With its collection of over 23,000 objects, the Beeskow Art Archive provides an important record of the cultural history of the German Democratic Republic (GDR). The paintings, print graphics, photographs, sculptures, medals, works of applied art, and other objects largely consist of purchases financed by the Kulturfonds der DDR  [Cultural fund of the GDR] and exhibited in public buildings. As a publicly accessible depot, the archive, which is located in the small town of Beeskow in Brandenburg, provides insights into the GDR’s system of art and culture and its political and social norms. Together with the Documentation Centre of Everyday Culture of the GDR in Eisenhüttenstadt, it forms the Museum of Utopia and Everyday Life which still exists today.

For Echos der Bruderländer, three paintings and a textile work have been selected from the collection. Created by artists from the GDR, the painted works thematize life together with citizens from the socialist brother countries. Berlin artist Christoph Wetzel, for example, achieves a shift in perspective in his work Das Jüngste Gericht in which eight children from Congo, Chile, Ethiopia, Lebanon, Palestine, Nicaragua, and Vietnam are depicted leaning, with a determined gaze, on a judge’s lectern. The viewer, meanwhile, is placed in the position of the accused. Here, in a subliminal fashion, the racialized violence and labour exploitation that fellow citizens from the brother countries were forced to endure are addressed. The textile work is a cooperation between students of the Weißensee Academy of Art Berlin and the Vera Mukhina Higher School of Art and Design in Leningrad, today’s St. Petersburg. The tapestry, commissioned by the Gesellschaft für Deutsch-Sowjetische Freundschaft (Society for German-Soviet Friendship, DSF), symbolizes this very friendship.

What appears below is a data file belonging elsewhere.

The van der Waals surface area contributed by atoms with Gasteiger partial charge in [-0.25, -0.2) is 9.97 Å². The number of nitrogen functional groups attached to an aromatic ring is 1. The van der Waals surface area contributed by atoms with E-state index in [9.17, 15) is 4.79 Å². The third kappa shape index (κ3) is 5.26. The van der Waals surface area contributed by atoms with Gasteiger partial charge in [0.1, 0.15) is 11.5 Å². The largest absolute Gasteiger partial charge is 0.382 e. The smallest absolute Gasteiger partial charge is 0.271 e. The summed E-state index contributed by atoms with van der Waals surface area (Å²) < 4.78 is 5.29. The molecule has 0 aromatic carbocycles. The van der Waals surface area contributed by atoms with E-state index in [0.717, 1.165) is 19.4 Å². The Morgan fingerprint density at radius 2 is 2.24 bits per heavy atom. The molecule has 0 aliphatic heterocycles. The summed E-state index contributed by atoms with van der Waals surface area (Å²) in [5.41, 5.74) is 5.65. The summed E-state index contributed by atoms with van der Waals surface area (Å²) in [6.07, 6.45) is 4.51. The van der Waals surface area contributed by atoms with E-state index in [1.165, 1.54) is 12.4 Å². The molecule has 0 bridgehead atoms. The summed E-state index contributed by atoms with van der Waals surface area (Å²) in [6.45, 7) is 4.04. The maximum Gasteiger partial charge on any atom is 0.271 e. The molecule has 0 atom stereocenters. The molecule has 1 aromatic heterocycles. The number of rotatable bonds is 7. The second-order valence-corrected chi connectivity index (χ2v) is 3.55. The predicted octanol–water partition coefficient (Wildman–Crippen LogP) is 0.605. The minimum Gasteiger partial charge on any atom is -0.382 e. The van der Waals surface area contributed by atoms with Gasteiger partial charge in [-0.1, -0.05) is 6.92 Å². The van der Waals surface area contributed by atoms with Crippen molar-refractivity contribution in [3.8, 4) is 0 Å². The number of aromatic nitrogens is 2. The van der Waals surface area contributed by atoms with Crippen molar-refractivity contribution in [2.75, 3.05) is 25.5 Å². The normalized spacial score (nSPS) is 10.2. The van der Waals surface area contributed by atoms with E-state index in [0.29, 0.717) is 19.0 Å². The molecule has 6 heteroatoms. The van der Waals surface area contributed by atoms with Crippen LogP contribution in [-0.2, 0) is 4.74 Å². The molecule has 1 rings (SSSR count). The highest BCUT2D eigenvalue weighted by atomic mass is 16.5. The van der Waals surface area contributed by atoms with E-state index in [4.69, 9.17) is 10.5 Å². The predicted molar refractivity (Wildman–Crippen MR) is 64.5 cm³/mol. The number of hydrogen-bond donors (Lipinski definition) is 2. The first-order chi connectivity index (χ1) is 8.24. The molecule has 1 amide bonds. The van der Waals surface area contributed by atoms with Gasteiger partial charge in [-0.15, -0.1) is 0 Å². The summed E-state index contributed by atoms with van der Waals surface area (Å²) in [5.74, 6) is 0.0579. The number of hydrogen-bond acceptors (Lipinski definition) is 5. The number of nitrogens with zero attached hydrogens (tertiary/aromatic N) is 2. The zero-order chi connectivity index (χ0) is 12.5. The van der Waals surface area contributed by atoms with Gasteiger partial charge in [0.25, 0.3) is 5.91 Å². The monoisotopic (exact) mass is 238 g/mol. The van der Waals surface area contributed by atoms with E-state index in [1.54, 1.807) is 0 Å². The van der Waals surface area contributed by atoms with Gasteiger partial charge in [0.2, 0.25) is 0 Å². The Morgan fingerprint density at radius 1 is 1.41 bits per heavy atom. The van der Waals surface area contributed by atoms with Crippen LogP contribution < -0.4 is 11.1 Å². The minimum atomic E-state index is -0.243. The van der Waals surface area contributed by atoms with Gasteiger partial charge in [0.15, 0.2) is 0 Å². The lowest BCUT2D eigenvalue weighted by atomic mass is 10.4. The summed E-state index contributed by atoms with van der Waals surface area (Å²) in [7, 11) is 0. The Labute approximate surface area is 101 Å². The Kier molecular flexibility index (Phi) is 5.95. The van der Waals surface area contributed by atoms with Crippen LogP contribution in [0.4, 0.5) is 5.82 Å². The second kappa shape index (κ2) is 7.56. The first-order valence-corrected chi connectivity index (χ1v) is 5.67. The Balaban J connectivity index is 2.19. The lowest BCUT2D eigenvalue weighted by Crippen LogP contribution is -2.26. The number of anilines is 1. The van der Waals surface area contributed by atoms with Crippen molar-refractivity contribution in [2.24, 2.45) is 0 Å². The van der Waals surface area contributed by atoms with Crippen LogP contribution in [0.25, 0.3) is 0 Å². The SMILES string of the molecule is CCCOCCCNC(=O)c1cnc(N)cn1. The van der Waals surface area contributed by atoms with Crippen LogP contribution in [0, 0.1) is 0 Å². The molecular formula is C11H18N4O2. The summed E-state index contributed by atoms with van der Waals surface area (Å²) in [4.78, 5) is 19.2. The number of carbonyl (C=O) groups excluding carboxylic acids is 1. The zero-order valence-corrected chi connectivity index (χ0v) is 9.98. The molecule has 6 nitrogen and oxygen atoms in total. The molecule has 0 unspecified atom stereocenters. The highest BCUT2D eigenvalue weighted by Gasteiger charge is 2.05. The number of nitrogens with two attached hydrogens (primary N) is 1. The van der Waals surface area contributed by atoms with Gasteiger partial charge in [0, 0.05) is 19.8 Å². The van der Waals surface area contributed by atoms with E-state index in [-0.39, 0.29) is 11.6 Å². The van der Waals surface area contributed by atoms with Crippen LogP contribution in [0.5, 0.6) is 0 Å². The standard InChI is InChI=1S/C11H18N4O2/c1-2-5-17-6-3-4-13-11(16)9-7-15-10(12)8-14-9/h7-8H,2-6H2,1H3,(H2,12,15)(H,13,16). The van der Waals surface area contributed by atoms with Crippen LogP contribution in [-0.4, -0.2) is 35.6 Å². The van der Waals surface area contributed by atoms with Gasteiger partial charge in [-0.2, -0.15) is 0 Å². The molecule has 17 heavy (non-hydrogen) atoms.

Works in the exhibition: Christoph Wetzel, Das Jüngste Gericht [The last judgement] (1987), oil on fibreboard, 165 × 250 cm; Heinz-Karl Kummer, Solidarität [Solidarity] (c.1978), oil on wood, 100 × 230 cm. Courtesy of the estate of Heinz-Karl Kummer; Horst Weber, Menschliches Verhalten [Human behaviour] (1978–79), oil on canvas, collage, 120 × 160 cm; Symbole der deutsch-sowjetischen Freundschaft [Symbol of German-Soviet friendship] (1977), tapestry, 214 × 136 cm, work by students from the Weißensee Academy of Art Berlin and the Vera Mukhina Higher School of Art and Design in Leningrad (commissioned by the Gesellschaft für Deutsch-Sowjetische Freundschaft). All courtesy of Museum Utopie und Alltag (Kunstarchiv Beeskow)